Jawbreaker Played Dallas For The First Time In 25 Years On Monday Night, And While The Bomb Factory Might Not Have Been Packed, It Definitely Got Rocked.
All photos by Carly May.
Judging by the turnout last night, The Bomb Factory was an odd fit for Jawbreaker’s first show in Dallas in some 25 years.
Looking around the room, there was no doubt that this band’s draw was too big for, say, the 600-capacity Trees. But big enough to pack the 4,800-capacity Bomb Factory to the gills? No, not quite. (The third Deep Ellum venue owned by the ownership group behind these venues — the 1,200-capacity Canton Hall, which would’ve probably split difference in venue sizes nicely and provided Jawbreaker and its fans fine Monday night accommodations — was apparently not available on this night.)
By our estimates, around 1,000 people showed up to see Jawbreaker back in action in North Texas for the first time since the mid-1990s. (The band broke up in 1996 when long-standing tensions between the trio made them break up for good — or, well, until a 2017 return.)
Crowd size talk notwithstanding, one thing was clear at the Bomb Factory on this night: For those of us in attendance who neither flew up to the band’s reunion at Riot Fest two years ago nor drove down I-35 to see the band play Austin last summer, this show was ours. And from a performance standpoint, it was absolutely incredible.
For all their volatile histories with one another, vocalist/guitarist Blake Schwarzenbach, drummer Adam Pfahler and bassist Chris Bauermeister truly play like they enjoy being together these days. There is no wrestling with ghosts of the past as they play their art-damaged punk songs. Pfahler chewed gum as he rifled his way through shifting tempos and tricky snare and tom-tom fills. Bauermeister, off in a comfortable spot on stage right, kept his head down and played all over his four strings, charging through lines that complemented Schwarzenbach’s raspy vocals and hard-strummed power chords and free jazz chords.
There were no grand declarations about nostalgia between songs. Schwarzenbach simply made quips about the abundance of air conditioning in the room, and how having a spotlight on him made the show feel to him as if he were playing an open mic night. But he also stressed at one point the importance of a woman’s right to choose to have an abortion.
Following a fantastic opening set from Nashville’s Bully — wherein each of the band’s four members rocked Jawbreaker tees and tanks while earning deserved applause for its dozen songs that blended elements of Veruca Salt, Buffalo Tom and the Pixies — Jawbreaker was mostly content to let its music do the talking at this show. Throughout the band’s 15-song set (see the bottom of this post for the full set list), each song sounded better than the last. From opener “Chesterfield King” to the encore-closing “Shield Your Eyes,” the band played songs from across its back catalog, even playing a song called “Black Art” that Schwarzenbach did with a band called Thorns of Life.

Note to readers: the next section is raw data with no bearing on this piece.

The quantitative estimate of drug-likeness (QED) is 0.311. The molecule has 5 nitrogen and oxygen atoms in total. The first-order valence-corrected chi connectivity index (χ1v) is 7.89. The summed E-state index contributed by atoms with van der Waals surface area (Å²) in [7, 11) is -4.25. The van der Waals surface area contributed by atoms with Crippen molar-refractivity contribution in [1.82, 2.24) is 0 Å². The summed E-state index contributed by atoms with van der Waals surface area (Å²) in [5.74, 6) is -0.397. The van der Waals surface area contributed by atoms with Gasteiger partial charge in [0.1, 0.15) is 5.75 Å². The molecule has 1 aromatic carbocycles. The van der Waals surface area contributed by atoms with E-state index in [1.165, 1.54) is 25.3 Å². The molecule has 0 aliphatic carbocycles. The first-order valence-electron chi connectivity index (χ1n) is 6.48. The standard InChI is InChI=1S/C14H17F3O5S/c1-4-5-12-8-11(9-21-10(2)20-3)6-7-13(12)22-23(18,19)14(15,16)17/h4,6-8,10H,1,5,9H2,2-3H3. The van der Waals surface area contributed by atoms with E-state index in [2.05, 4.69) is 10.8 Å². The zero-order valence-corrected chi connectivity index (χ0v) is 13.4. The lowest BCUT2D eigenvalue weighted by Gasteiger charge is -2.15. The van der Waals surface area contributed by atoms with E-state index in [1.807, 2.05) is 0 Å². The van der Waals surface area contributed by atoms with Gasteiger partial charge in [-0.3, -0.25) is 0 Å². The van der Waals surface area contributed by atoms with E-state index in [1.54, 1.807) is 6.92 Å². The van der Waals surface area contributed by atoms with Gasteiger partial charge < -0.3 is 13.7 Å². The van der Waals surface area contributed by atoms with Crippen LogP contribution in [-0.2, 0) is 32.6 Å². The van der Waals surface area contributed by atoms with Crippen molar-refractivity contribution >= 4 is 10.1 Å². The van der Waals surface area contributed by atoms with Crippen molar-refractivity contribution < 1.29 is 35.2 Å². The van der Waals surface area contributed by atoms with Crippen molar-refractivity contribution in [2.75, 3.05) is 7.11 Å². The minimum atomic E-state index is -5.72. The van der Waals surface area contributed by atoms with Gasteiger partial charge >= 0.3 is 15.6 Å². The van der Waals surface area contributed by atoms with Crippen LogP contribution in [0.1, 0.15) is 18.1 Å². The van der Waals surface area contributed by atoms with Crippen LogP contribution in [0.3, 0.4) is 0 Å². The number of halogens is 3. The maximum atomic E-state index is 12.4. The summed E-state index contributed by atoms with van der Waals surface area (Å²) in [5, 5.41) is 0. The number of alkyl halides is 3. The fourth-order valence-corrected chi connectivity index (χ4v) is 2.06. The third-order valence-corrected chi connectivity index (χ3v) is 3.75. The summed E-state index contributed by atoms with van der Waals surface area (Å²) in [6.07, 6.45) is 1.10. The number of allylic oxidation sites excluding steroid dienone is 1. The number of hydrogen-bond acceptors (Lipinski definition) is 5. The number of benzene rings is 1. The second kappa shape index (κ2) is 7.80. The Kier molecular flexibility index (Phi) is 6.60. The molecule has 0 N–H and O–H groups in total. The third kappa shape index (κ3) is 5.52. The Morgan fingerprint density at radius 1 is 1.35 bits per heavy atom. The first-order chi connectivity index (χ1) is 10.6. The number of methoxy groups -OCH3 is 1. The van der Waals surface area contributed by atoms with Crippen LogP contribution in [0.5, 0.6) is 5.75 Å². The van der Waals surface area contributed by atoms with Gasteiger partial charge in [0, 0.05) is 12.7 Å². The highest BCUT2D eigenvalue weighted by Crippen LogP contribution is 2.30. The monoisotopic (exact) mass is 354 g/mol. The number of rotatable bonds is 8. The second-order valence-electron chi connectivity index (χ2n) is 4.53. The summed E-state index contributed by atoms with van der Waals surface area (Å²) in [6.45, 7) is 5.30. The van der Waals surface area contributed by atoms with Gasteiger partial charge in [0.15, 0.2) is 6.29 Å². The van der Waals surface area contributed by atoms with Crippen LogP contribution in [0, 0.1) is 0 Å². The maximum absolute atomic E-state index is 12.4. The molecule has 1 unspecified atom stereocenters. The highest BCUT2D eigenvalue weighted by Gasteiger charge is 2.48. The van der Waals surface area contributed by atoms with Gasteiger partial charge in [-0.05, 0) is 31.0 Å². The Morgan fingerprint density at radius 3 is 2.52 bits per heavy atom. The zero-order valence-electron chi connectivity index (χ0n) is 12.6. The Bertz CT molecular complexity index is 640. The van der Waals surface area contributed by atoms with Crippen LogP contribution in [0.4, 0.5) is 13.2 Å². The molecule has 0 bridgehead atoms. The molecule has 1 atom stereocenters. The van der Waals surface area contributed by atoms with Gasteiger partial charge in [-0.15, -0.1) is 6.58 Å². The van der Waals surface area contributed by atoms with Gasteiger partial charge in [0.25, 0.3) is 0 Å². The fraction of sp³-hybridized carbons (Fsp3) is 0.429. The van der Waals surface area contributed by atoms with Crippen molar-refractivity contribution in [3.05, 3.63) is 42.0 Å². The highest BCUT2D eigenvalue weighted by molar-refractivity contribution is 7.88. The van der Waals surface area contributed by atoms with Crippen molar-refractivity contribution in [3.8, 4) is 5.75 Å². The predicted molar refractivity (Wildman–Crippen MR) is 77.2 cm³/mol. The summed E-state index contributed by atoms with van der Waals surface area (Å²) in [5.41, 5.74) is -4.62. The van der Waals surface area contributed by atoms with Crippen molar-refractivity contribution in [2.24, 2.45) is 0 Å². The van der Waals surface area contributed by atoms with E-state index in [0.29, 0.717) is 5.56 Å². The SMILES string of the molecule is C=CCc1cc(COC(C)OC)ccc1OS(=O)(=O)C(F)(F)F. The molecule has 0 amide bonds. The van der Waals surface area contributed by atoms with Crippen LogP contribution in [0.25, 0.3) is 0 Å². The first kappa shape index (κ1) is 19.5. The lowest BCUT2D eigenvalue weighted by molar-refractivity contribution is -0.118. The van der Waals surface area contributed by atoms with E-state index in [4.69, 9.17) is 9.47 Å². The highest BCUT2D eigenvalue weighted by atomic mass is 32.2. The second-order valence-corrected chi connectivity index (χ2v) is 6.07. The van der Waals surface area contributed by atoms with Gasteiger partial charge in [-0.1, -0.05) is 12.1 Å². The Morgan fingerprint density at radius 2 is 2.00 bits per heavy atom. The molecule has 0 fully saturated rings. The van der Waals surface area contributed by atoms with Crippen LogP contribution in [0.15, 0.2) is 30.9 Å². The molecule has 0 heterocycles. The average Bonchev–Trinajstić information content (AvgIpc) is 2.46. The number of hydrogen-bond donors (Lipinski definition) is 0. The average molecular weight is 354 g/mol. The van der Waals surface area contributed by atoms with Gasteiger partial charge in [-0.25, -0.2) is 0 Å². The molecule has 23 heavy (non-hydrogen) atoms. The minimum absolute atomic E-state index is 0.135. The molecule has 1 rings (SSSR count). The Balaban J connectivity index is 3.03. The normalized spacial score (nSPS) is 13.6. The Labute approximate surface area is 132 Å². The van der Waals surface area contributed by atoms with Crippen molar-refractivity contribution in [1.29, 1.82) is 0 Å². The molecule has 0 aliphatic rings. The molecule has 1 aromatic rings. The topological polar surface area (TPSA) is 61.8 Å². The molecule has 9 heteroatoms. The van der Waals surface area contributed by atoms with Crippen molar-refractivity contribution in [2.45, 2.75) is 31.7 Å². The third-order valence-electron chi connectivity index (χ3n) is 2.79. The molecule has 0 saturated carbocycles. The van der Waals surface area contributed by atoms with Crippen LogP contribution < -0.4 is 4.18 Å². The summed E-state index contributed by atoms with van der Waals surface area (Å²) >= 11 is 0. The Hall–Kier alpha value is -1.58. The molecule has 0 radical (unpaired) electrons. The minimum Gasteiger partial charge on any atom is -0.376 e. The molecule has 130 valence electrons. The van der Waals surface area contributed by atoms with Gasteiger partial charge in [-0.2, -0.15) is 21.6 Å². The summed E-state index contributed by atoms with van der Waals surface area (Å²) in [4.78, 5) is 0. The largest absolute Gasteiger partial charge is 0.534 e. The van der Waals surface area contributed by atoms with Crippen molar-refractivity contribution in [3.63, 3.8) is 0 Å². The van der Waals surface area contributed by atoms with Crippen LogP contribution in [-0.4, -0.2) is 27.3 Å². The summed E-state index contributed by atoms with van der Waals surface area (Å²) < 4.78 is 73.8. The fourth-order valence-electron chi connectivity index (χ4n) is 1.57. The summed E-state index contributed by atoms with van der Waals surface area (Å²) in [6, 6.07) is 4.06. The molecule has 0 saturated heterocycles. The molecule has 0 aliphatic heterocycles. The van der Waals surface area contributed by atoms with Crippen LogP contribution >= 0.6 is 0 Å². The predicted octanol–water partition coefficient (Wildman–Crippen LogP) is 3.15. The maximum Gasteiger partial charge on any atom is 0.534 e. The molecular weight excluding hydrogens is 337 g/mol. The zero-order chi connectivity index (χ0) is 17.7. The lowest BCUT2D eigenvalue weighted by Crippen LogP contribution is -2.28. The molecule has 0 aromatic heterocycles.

Known for using audio samples in their recorded songs (for laughs and to tempt litigation), the band twice employed that tactic on this night, pumping through the PA a lengthy sample of Jack Kerouac in “Condition Oakland” and injecting the awkward/great confession by Christopher Walken’s character in Annie Hall into “Jet Black.”
In all, it was a treat to watch. Frankly, it’s just nicer to see Jawbreaker in 2019 as opposed to 1995 or 1996. People genuinely care about the band now, fully removed from all the drama that surrounded the band once upon a time. In those days, the stigma followed the band everywhere, with fans hating the thought that Jawbreaker kissed the brass ring it had sworn to never go near. After years of struggling with myriad health problems and a lot of personal friction, the band decided to stay together for a little longer and sign to a major label and see if things got better. To that point, the band had long claimed that it didn’t need to work with a major label, and fans took their signing with one as an affront. (This, kids, was during times where major labels were seen as the enemy by those still clutching to the hippie ideals of counterculture that seeped into the DIY punk underground.) The band signed for a lot of money, and used that amount wisely, buying a touring van and new equipment. Humble as that approach to financial stability may have been, many longtime Jawbreaker fans wanted nothing to do with the band’s sole major label LP, Dear You.
In the years after their breakup, though, people finally started reacting to the music instead of what Maximumrocknroll espoused in its pages. People began to realize the brilliance of what Jawbreaker had done from start to finish. The politics of yore fell by the wayside as people took to trading MP3s from Unfun, Bivouac, 24 Hour Revenge Therapy and Dear You on Napster. An appreciation of the sound — finally — led Jawbreaker back to where it is now — and, hopefully, where it will continue to be.
For its part, the band is talking that talk, claiming that it’s been working on new music since last summer and keep up with plans to continue hitting the touring circuits. Good thing, too: There’s no doubt Jawbreaker has a future, and for the 1,000 or so attendees of Monday’s Bomb Factory gig, the night seemed like a confirmation of that. Far more than a nostalgia-fueled one-off, this show felt more like welcoming back of an old friend into the fold — one that, with any luck, local fans won’t have to wait another couple of decades to see again.
Set list for Jawbreaker’s June 24, 2019, show at The Bomb Factory in Dallas, Texas.
“The Boat Dreams From the Hill”
“Sea Foam Green”
“Save Your Generation”
“Shield Your Eyes”